The National Endowment for the Humanities’ (NEH) supports summer programs across the country for K-12 educators, covering history, literature, religion, politics, art, and culture through various themes connected to local histories and cultures. This summer, we partnered with 14 programs to document their impact on educators and, in turn, our nation’s schoolchildren. Data collection will continue until summer 2020 in order to understand how educators are implementing what they learned. However, this year’s pre- and post-program surveys demonstrate these programs provide teachers with a renewed excitement for content, classroom materials that promote connections with students of diverse backgrounds, and a sense of community with educators across the country.
Our pre-survey returned 527 responses and our post-survey returned 329 from 14 programs that took place in California, Indiana, Massachusetts, Mississippi, Montana, New York, and Texas. Attendees, however, hailed from every region of the country, from Alaska, to Wyoming, to Hawaii, to Georgia. This geographically representative group also had a broad range of professional experience, from less than five years to more than 25 years of teaching experience, from private schools, to public schools, to schools administered by the Bureau of Indian Education. Across this diverse range, 80 percent of respondents found the NEH-funded workshops to be “superior” or “vastly superior” to “other professional development opportunities (required or elective) [they had] experienced.”
Respondents particularly appreciated the directly applicable and culturally-inclusive classroom materials they gained from the experience. Ninety-five percent of respondents agreed they “will be able to use what [they’ve] learned” in their classrooms. Many reported a sense of excitement for the new school year and new confidence in teaching challenging historical and social topics. Several teachers intended changes to their curriculum to incorporate more meaningful connections between the material and the community of students they serve. As two respondents stated: “I left with more confidence and power to know that teaching the truth to students will help them understand more about slavery,” and “I have a better way to talk about history with my community of diverse learners.”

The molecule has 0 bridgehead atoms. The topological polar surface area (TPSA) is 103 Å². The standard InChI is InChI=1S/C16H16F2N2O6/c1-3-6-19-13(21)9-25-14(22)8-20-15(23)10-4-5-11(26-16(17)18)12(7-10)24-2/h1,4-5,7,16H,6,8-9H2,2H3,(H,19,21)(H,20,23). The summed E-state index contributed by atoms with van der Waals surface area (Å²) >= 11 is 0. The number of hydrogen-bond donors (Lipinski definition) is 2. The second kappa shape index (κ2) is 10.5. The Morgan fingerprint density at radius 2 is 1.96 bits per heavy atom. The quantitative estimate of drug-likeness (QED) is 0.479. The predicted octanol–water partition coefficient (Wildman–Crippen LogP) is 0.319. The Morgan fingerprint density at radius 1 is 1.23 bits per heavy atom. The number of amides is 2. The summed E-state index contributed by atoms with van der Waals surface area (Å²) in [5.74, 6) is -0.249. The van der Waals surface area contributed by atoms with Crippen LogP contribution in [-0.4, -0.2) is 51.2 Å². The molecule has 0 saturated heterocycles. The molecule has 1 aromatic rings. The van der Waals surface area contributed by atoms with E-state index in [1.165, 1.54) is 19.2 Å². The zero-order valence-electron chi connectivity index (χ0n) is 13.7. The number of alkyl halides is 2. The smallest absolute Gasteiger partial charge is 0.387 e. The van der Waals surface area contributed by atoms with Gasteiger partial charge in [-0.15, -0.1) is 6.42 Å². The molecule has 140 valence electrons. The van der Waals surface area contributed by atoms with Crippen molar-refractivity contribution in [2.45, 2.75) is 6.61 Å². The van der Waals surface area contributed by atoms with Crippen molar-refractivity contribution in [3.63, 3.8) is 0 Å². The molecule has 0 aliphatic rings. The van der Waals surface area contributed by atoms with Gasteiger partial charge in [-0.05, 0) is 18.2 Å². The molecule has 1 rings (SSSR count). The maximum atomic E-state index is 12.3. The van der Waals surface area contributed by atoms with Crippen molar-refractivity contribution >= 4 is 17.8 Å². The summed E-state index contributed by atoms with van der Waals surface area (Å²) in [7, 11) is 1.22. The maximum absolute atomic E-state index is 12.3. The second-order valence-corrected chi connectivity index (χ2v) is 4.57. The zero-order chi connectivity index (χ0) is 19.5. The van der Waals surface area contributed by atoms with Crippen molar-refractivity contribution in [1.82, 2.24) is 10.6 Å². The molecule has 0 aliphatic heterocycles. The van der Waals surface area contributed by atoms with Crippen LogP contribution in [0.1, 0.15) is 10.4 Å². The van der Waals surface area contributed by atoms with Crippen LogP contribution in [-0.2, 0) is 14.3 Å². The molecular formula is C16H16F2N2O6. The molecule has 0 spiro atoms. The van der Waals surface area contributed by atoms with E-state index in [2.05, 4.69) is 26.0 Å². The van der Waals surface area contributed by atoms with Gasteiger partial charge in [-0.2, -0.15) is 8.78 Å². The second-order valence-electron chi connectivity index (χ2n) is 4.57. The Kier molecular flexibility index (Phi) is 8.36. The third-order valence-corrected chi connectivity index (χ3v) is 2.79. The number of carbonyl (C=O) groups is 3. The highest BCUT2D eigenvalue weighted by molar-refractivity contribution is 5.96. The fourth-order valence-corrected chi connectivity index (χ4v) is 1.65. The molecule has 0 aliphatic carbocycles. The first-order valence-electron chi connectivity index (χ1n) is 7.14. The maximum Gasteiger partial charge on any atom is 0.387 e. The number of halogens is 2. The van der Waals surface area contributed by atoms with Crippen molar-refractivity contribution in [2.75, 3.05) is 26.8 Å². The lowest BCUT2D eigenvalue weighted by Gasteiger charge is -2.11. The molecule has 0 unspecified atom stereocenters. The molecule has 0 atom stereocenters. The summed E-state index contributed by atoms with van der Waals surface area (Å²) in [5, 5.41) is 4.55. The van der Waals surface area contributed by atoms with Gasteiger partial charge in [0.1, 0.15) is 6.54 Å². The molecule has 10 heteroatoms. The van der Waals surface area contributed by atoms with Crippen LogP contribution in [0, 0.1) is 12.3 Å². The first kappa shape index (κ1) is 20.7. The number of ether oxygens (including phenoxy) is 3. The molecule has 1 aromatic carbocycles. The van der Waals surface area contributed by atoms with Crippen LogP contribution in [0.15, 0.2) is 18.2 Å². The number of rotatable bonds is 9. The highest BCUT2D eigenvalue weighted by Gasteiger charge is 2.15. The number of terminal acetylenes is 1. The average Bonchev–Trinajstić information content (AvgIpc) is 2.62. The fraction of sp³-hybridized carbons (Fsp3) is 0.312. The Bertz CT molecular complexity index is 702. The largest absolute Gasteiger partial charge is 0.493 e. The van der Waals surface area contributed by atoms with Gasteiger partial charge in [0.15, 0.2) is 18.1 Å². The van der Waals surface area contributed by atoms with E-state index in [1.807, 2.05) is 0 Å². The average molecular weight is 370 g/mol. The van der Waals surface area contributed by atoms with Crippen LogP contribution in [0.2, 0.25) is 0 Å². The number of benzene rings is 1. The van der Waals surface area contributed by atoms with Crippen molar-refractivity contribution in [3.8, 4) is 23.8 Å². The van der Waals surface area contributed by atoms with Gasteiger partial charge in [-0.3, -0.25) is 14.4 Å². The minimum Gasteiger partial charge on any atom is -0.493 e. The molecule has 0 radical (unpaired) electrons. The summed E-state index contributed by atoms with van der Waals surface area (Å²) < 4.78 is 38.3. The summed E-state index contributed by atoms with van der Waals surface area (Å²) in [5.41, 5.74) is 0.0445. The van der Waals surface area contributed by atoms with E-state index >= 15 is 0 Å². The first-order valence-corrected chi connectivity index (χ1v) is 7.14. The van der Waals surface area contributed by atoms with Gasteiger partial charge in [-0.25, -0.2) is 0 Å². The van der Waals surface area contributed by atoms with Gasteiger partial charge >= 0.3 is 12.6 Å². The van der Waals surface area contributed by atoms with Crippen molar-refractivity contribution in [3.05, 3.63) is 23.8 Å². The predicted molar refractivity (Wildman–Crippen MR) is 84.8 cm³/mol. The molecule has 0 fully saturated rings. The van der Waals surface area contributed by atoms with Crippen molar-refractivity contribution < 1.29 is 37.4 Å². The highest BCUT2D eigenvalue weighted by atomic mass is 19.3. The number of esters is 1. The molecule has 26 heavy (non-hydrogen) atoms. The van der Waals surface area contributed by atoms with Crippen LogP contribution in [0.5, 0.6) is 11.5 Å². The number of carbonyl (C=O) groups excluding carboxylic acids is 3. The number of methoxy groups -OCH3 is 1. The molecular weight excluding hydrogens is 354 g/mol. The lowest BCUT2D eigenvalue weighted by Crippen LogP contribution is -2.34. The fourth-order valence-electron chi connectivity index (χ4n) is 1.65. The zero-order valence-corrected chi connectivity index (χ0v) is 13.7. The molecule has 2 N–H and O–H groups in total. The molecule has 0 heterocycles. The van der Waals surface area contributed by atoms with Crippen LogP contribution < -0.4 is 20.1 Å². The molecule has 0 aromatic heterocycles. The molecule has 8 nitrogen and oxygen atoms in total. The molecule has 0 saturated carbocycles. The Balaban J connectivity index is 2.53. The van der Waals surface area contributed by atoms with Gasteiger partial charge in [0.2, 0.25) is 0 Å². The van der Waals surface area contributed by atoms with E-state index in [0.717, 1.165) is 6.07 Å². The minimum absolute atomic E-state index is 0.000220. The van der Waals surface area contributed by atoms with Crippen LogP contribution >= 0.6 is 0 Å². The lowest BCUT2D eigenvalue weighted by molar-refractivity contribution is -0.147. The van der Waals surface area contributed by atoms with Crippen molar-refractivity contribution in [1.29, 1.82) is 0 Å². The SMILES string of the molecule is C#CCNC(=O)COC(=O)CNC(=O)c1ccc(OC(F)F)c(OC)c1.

Last, these workshops are creating communities of educators and fostering ties across districts, states, and regions. Teachers dedicate part of their time off to further their professional development in a space likely far from their homes and families. Recognizing this, we asked about their opinion of the importance of gathering educators in one place. Ninety-seven percent of respondents found the gathering of a temporary community to be either “very important” or “absolutely essential.” One respondent demonstrated the possibilities in these new connections, stating: “Now I have connected with educators across the country… One Seattle teacher has invited me to travel from Ohio to her area to present on this topic at a regional social studies conference she is planning. That would never have happened had I not attended this national institute.” This same sentiment was shared in differing ways and capacities across all fourteen programs.
Altogether, initial findings testify to how these programs ensure quality professional development and space for professional community-building for teachers across the country. Our follow-up surveys next summer will dig deeper into how participants have implemented what they learned, test for potential changes in attitudes toward teaching, and measure for increased use of humanities methodologies in their teaching. We look forward to gaining this additional insight into the impact that NEH funding has on teachers and students across the country.
Thumbnail image: Group participants from Gullah Voices: Traditions and Transformations pose under a live oak with Cornelia Bailey, community advocate, cultural historian, and co-founder of the Sapelo Island Cultural and Revitalization Society. Image courtesy of Gullah Voices.